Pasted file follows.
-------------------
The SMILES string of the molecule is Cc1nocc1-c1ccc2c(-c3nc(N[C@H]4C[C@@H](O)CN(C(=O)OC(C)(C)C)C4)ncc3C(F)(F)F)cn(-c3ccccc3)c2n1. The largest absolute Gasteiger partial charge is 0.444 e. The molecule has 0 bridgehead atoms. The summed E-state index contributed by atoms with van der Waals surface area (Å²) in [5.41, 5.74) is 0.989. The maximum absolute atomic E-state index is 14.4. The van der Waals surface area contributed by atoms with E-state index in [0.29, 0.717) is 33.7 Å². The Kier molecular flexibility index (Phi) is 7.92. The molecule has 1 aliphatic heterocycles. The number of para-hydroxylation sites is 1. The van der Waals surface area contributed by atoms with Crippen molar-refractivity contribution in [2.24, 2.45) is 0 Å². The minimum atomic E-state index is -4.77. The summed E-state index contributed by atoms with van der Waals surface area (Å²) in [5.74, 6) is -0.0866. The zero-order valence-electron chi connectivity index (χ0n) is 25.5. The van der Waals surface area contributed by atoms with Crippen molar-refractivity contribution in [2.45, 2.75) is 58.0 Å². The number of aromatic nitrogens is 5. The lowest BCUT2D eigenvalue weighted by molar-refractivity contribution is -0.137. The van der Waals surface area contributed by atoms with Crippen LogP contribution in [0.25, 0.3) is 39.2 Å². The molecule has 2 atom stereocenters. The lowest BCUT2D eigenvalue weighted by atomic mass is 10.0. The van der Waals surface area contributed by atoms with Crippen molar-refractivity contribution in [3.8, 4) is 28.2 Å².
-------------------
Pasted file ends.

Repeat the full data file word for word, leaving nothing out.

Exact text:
The SMILES string of the molecule is Cc1nocc1-c1ccc2c(-c3nc(N[C@H]4C[C@@H](O)CN(C(=O)OC(C)(C)C)C4)ncc3C(F)(F)F)cn(-c3ccccc3)c2n1. The largest absolute Gasteiger partial charge is 0.444 e. The molecule has 0 bridgehead atoms. The summed E-state index contributed by atoms with van der Waals surface area (Å²) in [5.41, 5.74) is 0.989. The maximum absolute atomic E-state index is 14.4. The van der Waals surface area contributed by atoms with E-state index in [0.29, 0.717) is 33.7 Å². The Kier molecular flexibility index (Phi) is 7.92. The molecule has 1 aliphatic heterocycles. The number of para-hydroxylation sites is 1. The van der Waals surface area contributed by atoms with Crippen molar-refractivity contribution in [2.24, 2.45) is 0 Å². The minimum atomic E-state index is -4.77. The summed E-state index contributed by atoms with van der Waals surface area (Å²) in [5.74, 6) is -0.0866. The zero-order valence-electron chi connectivity index (χ0n) is 25.5. The van der Waals surface area contributed by atoms with Crippen molar-refractivity contribution in [2.45, 2.75) is 58.0 Å². The number of aromatic nitrogens is 5. The lowest BCUT2D eigenvalue weighted by molar-refractivity contribution is -0.137. The van der Waals surface area contributed by atoms with Crippen LogP contribution in [0.25, 0.3) is 39.2 Å². The molecule has 2 atom stereocenters. The lowest BCUT2D eigenvalue weighted by atomic mass is 10.0. The van der Waals surface area contributed by atoms with Crippen molar-refractivity contribution in [3.8, 4) is 28.2 Å².